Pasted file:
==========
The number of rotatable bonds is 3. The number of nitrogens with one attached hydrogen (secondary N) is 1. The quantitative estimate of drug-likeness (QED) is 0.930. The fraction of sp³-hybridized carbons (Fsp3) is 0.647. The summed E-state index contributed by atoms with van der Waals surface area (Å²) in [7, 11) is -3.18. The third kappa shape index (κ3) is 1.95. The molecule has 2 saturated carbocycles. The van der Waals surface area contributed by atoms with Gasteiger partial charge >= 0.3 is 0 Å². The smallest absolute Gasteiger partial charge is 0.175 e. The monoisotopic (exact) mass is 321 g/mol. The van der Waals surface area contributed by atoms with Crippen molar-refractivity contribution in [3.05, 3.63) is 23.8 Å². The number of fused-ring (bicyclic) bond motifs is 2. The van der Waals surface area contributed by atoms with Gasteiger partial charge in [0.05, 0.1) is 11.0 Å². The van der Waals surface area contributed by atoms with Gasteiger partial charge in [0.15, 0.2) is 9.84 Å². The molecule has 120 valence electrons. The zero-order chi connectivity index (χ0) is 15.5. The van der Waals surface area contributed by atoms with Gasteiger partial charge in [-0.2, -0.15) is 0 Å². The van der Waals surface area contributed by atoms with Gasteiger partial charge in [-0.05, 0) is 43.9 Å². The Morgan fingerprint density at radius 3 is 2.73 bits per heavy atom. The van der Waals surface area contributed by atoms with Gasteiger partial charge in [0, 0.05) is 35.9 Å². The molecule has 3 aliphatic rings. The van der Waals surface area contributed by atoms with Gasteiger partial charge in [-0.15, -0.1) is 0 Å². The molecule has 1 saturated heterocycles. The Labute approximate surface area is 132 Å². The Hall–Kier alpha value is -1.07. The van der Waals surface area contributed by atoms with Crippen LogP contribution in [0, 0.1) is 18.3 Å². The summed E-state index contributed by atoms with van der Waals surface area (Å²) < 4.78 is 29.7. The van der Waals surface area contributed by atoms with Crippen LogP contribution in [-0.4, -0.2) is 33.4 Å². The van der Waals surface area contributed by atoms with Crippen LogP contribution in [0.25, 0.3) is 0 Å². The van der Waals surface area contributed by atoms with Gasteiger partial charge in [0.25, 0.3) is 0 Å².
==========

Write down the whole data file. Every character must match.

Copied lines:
The number of rotatable bonds is 3. The number of nitrogens with one attached hydrogen (secondary N) is 1. The quantitative estimate of drug-likeness (QED) is 0.930. The fraction of sp³-hybridized carbons (Fsp3) is 0.647. The summed E-state index contributed by atoms with van der Waals surface area (Å²) in [7, 11) is -3.18. The third kappa shape index (κ3) is 1.95. The molecule has 2 saturated carbocycles. The van der Waals surface area contributed by atoms with Gasteiger partial charge >= 0.3 is 0 Å². The smallest absolute Gasteiger partial charge is 0.175 e. The monoisotopic (exact) mass is 321 g/mol. The van der Waals surface area contributed by atoms with Crippen molar-refractivity contribution in [3.05, 3.63) is 23.8 Å². The number of fused-ring (bicyclic) bond motifs is 2. The van der Waals surface area contributed by atoms with Gasteiger partial charge in [0.05, 0.1) is 11.0 Å². The van der Waals surface area contributed by atoms with Gasteiger partial charge in [0.15, 0.2) is 9.84 Å². The molecule has 120 valence electrons. The zero-order chi connectivity index (χ0) is 15.5. The van der Waals surface area contributed by atoms with Gasteiger partial charge in [-0.2, -0.15) is 0 Å². The van der Waals surface area contributed by atoms with Gasteiger partial charge in [-0.05, 0) is 43.9 Å². The Morgan fingerprint density at radius 3 is 2.73 bits per heavy atom. The van der Waals surface area contributed by atoms with Gasteiger partial charge in [0, 0.05) is 35.9 Å². The molecule has 3 aliphatic rings. The van der Waals surface area contributed by atoms with Gasteiger partial charge in [-0.15, -0.1) is 0 Å². The molecule has 1 saturated heterocycles. The Labute approximate surface area is 132 Å². The Hall–Kier alpha value is -1.07. The van der Waals surface area contributed by atoms with Crippen LogP contribution in [0, 0.1) is 18.3 Å². The summed E-state index contributed by atoms with van der Waals surface area (Å²) < 4.78 is 29.7. The van der Waals surface area contributed by atoms with Crippen LogP contribution in [-0.4, -0.2) is 33.4 Å². The van der Waals surface area contributed by atoms with Crippen LogP contribution in [0.25, 0.3) is 0 Å². The van der Waals surface area contributed by atoms with Gasteiger partial charge in [0.25, 0.3) is 0 Å².